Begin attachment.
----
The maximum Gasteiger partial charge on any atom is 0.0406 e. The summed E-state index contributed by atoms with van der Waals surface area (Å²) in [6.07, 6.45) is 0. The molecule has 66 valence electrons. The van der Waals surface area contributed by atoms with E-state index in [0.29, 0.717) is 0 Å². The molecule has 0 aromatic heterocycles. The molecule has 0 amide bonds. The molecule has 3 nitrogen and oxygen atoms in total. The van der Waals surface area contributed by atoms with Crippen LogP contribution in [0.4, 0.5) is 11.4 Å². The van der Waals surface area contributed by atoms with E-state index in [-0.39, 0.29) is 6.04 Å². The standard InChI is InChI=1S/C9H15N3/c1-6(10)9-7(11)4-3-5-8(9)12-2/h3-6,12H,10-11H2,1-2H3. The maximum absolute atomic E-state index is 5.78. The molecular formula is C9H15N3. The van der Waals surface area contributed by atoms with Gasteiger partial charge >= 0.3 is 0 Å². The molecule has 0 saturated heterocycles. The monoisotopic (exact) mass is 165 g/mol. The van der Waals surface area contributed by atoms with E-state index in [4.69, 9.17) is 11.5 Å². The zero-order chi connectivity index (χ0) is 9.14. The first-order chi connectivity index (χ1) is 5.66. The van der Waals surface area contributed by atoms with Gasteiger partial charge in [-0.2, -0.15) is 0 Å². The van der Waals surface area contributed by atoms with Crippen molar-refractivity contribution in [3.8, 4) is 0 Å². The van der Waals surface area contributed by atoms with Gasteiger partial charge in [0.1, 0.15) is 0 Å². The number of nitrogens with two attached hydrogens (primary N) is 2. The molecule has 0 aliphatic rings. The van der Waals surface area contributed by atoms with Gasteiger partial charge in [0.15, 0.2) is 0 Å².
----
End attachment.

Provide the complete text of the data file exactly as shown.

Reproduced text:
The maximum Gasteiger partial charge on any atom is 0.0406 e. The summed E-state index contributed by atoms with van der Waals surface area (Å²) in [6.07, 6.45) is 0. The molecule has 66 valence electrons. The van der Waals surface area contributed by atoms with E-state index in [0.29, 0.717) is 0 Å². The molecule has 0 aromatic heterocycles. The molecule has 0 amide bonds. The molecule has 3 nitrogen and oxygen atoms in total. The van der Waals surface area contributed by atoms with Crippen LogP contribution in [0.4, 0.5) is 11.4 Å². The van der Waals surface area contributed by atoms with E-state index in [-0.39, 0.29) is 6.04 Å². The standard InChI is InChI=1S/C9H15N3/c1-6(10)9-7(11)4-3-5-8(9)12-2/h3-6,12H,10-11H2,1-2H3. The maximum absolute atomic E-state index is 5.78. The molecular formula is C9H15N3. The van der Waals surface area contributed by atoms with Gasteiger partial charge >= 0.3 is 0 Å². The molecule has 0 saturated heterocycles. The monoisotopic (exact) mass is 165 g/mol. The van der Waals surface area contributed by atoms with E-state index in [4.69, 9.17) is 11.5 Å². The zero-order chi connectivity index (χ0) is 9.14. The first-order chi connectivity index (χ1) is 5.66. The van der Waals surface area contributed by atoms with Gasteiger partial charge in [-0.2, -0.15) is 0 Å². The van der Waals surface area contributed by atoms with Crippen molar-refractivity contribution in [3.8, 4) is 0 Å². The van der Waals surface area contributed by atoms with Gasteiger partial charge in [0.1, 0.15) is 0 Å². The number of nitrogens with two attached hydrogens (primary N) is 2. The molecule has 0 aliphatic rings. The van der Waals surface area contributed by atoms with Gasteiger partial charge in [0.15, 0.2) is 0 Å².